The Ohio State investigation into former assistant football coach Zach Smith's alleged domestic abuse continues, and the Buckeyes' self-proclaimed two-week deadline is fast approaching and probably won't be met.
Meyer was placed on paid administrative leave August 1 in response to a report by Brett McMurphy that alleged the head coach was aware of domestic abuse allegations against then-receivers coach Zach Smith in 2015. Ohio State announced the probe would wrap up on Sunday and the findings would be given to the school board of trustees, USA Today reported.
"As required by law, public notice of the meeting will be released at least 24 hours in advance", the school said. Following deliberations with the board, and appropriate time for consideration, President Michael V. Drake will announce his decision. Meyer, who fired Zach Smith in late July, originally said he knew nothing about a 2015 incident between the Smiths.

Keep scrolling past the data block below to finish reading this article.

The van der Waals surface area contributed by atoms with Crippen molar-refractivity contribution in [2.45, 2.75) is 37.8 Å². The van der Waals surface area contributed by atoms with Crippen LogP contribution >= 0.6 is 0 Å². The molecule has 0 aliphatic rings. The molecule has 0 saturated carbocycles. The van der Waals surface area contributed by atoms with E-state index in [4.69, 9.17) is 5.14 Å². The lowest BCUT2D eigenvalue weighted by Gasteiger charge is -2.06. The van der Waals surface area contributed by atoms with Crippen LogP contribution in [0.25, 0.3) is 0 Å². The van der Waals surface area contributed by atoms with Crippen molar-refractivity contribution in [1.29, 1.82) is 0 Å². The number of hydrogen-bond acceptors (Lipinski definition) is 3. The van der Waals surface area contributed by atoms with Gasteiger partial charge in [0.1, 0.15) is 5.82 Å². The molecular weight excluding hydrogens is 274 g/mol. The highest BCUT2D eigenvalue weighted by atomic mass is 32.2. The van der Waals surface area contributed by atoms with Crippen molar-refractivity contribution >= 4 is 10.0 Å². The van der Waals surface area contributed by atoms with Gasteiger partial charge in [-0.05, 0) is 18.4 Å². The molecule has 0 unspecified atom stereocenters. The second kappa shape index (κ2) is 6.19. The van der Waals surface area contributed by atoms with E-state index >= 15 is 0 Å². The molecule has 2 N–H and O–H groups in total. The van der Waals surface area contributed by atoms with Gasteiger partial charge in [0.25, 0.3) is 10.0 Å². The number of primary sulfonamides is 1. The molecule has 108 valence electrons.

Acting head coach Ryan Day met with the media for the first time during the Buckeyes' fall camp Friday, which began August 3.
But with this Sunday marking 14 days since Ohio State released that statement, a new timeline has seemingly emerged for the highly pivotal investigation. Courtney Smith, now Zach's ex-wife, told Stadium on August 1 that she believed Meyer was aware of a 2015 claim of abuse against her then-husband.
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Shanann's friend, Amanda Thayer, said she left everything, including her phone, wallet and handbag, inside the house. Four days later, their bodies were discovered on the property of an oil and natural gas company Watts worked for.
In closing, Day said, "I would also like to thank the members of the Ohio State media corps for their patience and understanding".
Courtney Smith said in an interview with college football reporter Brett McMurphy that she believed Meyer and others at Ohio State knew about accusations of domestic abuse in 2015 and did not act on them.
Smith was sacked at the end of July when college football reporter Brett McMurphy brought to light allegations of domestic violence by his now ex-wife, Courtney Smith.
Julia Leveridge, Courtney Smith's lawyer, told "Good Morning America" on August 13 that her client had spoken to investigators and was "thankful for the support she has received during this time". Smith's attorney, Brad Koffel, told Stadium that he had "no idea" about the photos and sex paraphernalia. He will make $7.6 million in 2018.